Once I had the metaphor about the ‘Aladdin’s cave’, I just knew I had to weave Aladdin into the storyline in some way or another. I wasn’t interested in the familiar character from modern-day books and films. No, I wanted the original Aladdin from Antoine Galland’s eighteenth-century French fairytale, part of his Mille et une nuits translated into English as The Arabian Nights or A Thousand and One Nights. (Nobody knows for sure whether the Aladdin story actually had Arabic origins, as was the case with the other tales in the collection, or if it was invented by Galland himself.)

 

When I found the old French text on the internet, I scrolled down the first page, expecting to be put off by the archaic language. Instead, I was pleasantly surprised that it was both charming and remarkably easy to read. (Thank goodness for those three years of French I did at uni.) I wasn’t sure how I would thread the eighteenth-century Aladdin into my own story, and I certainly didn’t want the fairytale allusions to seem contrived, so I just started writing and let Aladdin himself lead the way. Sometimes there are parallels between Aladdin and Charles; at other times their lives take very different directions. But no more details here – I don’t want to spoil it for you!

 

Deborah O’Brien
September 2012

 

 


 

 


fbook icon 60Old-fashioned Heroes

 

Gregory Peck - Image courtesy of Wikipedia - Public Domain


In these days of dark and deeply flawed protagonists, you don’t find too many old-fashioned heroes in fiction any more. I’m not necessarily referring to dashing swashbucklers or ruggedly handsome cowboys, although my concept of a hero can certainly encompass a good-looking one.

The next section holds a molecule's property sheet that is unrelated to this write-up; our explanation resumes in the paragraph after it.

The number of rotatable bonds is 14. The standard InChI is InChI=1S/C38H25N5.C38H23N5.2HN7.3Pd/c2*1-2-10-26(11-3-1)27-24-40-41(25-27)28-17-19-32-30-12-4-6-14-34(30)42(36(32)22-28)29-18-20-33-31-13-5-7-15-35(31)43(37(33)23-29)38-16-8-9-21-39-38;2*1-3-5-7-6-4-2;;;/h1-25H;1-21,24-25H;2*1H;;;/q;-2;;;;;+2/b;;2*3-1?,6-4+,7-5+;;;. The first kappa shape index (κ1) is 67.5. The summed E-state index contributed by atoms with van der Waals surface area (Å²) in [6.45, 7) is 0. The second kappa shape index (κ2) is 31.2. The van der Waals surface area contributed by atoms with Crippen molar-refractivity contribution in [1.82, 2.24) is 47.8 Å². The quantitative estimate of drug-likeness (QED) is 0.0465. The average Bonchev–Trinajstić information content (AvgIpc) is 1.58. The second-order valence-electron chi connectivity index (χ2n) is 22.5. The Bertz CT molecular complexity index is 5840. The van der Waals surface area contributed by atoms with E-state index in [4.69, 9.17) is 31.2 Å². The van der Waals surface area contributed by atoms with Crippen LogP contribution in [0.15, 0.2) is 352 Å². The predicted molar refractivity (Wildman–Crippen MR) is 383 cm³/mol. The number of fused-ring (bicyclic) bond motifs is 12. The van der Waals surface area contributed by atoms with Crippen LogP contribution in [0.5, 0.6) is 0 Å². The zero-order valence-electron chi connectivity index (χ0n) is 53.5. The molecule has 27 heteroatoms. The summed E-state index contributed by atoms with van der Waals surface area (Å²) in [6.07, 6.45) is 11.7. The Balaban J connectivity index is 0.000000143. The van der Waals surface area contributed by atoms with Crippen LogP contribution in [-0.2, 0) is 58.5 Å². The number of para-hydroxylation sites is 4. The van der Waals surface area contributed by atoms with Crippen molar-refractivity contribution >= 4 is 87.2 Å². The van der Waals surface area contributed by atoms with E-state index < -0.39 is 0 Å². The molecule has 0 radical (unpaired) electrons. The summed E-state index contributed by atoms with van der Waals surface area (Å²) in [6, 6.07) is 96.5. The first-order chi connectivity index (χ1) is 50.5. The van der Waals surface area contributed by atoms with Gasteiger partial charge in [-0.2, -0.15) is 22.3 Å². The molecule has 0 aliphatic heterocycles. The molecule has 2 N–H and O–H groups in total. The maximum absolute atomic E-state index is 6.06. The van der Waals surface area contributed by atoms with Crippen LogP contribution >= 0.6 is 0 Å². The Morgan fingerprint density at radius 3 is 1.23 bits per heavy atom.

What I’m thinking of is an upholder of justice, a thoroughly decent person, someone you know will stand up and be counted, even though it might involve some sacrifice along the way. You’ll notice that I’ve used the word ‘person’. By heroes, I also mean heroines, but for now I’ll focus on the heroic male protagonist.

My favourite fictional hero is Harper Lee’s Atticus Finch. Anyone who’s seen the movie will no doubt visualise him as Gregory Peck, tall, square-jawed and gentle, yet assertive when he needs to be. Atticus is a man of great compassion, not afraid to show his vulnerability, particularly when it comes to his love for his children.

Another favourite of mine (who just happens to be a cowboy) is Tom Booker from Nicholas Evans’ novel, ‘The Horse Whisperer’. He’s kind, intuitive and manly – the perfect ‘metrosexual’, except that he lives in far-flung Montana, not the city. The character of Tom Booker is now so enmeshed in my mind with Robert Redford’s performance in the film that I’m a little biased about this one. But I remember thinking Tom Booker was the kind of hero I’d like to see more often in books.

In my own small way, I’ve tried to create an old-fashioned hero in the person of Charles Chen. I wanted him to be a man of strong convictions without being self-righteous. I fell in love with him at the same time Amy did. I’m not sure that it was a wise thing for an author to do. Feeling that way probably clouded my judgment about him. Then again, I couldn’t help myself! I’ll be interested to hear what readers think of Charles. Let me know your thoughts.

Deborah O'Brien

September, 2012

 


fbook icon 60Happy Endings?